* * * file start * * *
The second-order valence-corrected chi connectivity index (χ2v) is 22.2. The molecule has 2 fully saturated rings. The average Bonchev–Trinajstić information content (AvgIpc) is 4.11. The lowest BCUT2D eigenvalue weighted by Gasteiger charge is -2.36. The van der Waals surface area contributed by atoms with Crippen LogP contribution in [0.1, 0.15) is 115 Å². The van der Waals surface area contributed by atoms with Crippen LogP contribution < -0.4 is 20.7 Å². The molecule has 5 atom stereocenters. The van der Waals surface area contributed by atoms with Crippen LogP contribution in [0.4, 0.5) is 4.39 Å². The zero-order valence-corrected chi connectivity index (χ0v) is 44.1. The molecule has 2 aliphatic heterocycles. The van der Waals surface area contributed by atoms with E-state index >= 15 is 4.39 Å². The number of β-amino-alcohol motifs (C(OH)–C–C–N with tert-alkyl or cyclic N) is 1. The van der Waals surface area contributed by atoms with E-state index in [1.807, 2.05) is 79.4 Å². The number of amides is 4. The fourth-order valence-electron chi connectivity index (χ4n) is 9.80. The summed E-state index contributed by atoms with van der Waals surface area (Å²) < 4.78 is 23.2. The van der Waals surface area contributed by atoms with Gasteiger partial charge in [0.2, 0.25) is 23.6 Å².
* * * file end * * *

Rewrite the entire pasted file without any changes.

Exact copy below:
The second-order valence-corrected chi connectivity index (χ2v) is 22.2. The molecule has 2 fully saturated rings. The average Bonchev–Trinajstić information content (AvgIpc) is 4.11. The lowest BCUT2D eigenvalue weighted by Gasteiger charge is -2.36. The van der Waals surface area contributed by atoms with Crippen LogP contribution in [0.1, 0.15) is 115 Å². The van der Waals surface area contributed by atoms with Crippen LogP contribution < -0.4 is 20.7 Å². The molecule has 5 atom stereocenters. The van der Waals surface area contributed by atoms with Crippen LogP contribution in [0.4, 0.5) is 4.39 Å². The zero-order valence-corrected chi connectivity index (χ0v) is 44.1. The molecule has 2 aliphatic heterocycles. The van der Waals surface area contributed by atoms with E-state index >= 15 is 4.39 Å². The number of β-amino-alcohol motifs (C(OH)–C–C–N with tert-alkyl or cyclic N) is 1. The van der Waals surface area contributed by atoms with E-state index in [1.807, 2.05) is 79.4 Å². The number of amides is 4. The fourth-order valence-electron chi connectivity index (χ4n) is 9.80. The summed E-state index contributed by atoms with van der Waals surface area (Å²) < 4.78 is 23.2. The van der Waals surface area contributed by atoms with Gasteiger partial charge in [0.2, 0.25) is 23.6 Å².